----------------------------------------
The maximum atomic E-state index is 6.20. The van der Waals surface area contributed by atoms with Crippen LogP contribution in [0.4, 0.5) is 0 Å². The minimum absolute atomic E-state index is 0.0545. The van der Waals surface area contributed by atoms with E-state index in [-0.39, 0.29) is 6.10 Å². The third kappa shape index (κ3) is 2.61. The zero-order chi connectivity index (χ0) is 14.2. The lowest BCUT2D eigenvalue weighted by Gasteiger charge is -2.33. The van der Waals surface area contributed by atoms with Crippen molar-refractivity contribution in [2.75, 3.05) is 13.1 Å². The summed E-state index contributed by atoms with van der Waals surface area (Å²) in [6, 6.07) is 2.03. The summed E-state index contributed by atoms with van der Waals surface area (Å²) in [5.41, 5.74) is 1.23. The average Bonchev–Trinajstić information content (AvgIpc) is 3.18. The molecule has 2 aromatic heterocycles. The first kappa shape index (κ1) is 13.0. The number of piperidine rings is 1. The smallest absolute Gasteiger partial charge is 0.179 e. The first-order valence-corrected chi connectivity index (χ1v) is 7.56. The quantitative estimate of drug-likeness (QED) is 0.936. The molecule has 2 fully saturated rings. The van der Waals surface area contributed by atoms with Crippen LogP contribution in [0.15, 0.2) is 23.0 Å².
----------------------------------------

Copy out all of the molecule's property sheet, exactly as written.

The maximum atomic E-state index is 6.20. The van der Waals surface area contributed by atoms with Crippen LogP contribution in [0.4, 0.5) is 0 Å². The minimum absolute atomic E-state index is 0.0545. The van der Waals surface area contributed by atoms with E-state index in [-0.39, 0.29) is 6.10 Å². The third kappa shape index (κ3) is 2.61. The zero-order chi connectivity index (χ0) is 14.2. The lowest BCUT2D eigenvalue weighted by Gasteiger charge is -2.33. The van der Waals surface area contributed by atoms with Crippen molar-refractivity contribution in [2.75, 3.05) is 13.1 Å². The summed E-state index contributed by atoms with van der Waals surface area (Å²) in [6, 6.07) is 2.03. The summed E-state index contributed by atoms with van der Waals surface area (Å²) in [5.41, 5.74) is 1.23. The average Bonchev–Trinajstić information content (AvgIpc) is 3.18. The molecule has 2 aromatic heterocycles. The first kappa shape index (κ1) is 13.0. The number of piperidine rings is 1. The smallest absolute Gasteiger partial charge is 0.179 e. The first-order valence-corrected chi connectivity index (χ1v) is 7.56. The quantitative estimate of drug-likeness (QED) is 0.936. The molecule has 2 fully saturated rings. The van der Waals surface area contributed by atoms with Crippen LogP contribution in [0.15, 0.2) is 23.0 Å².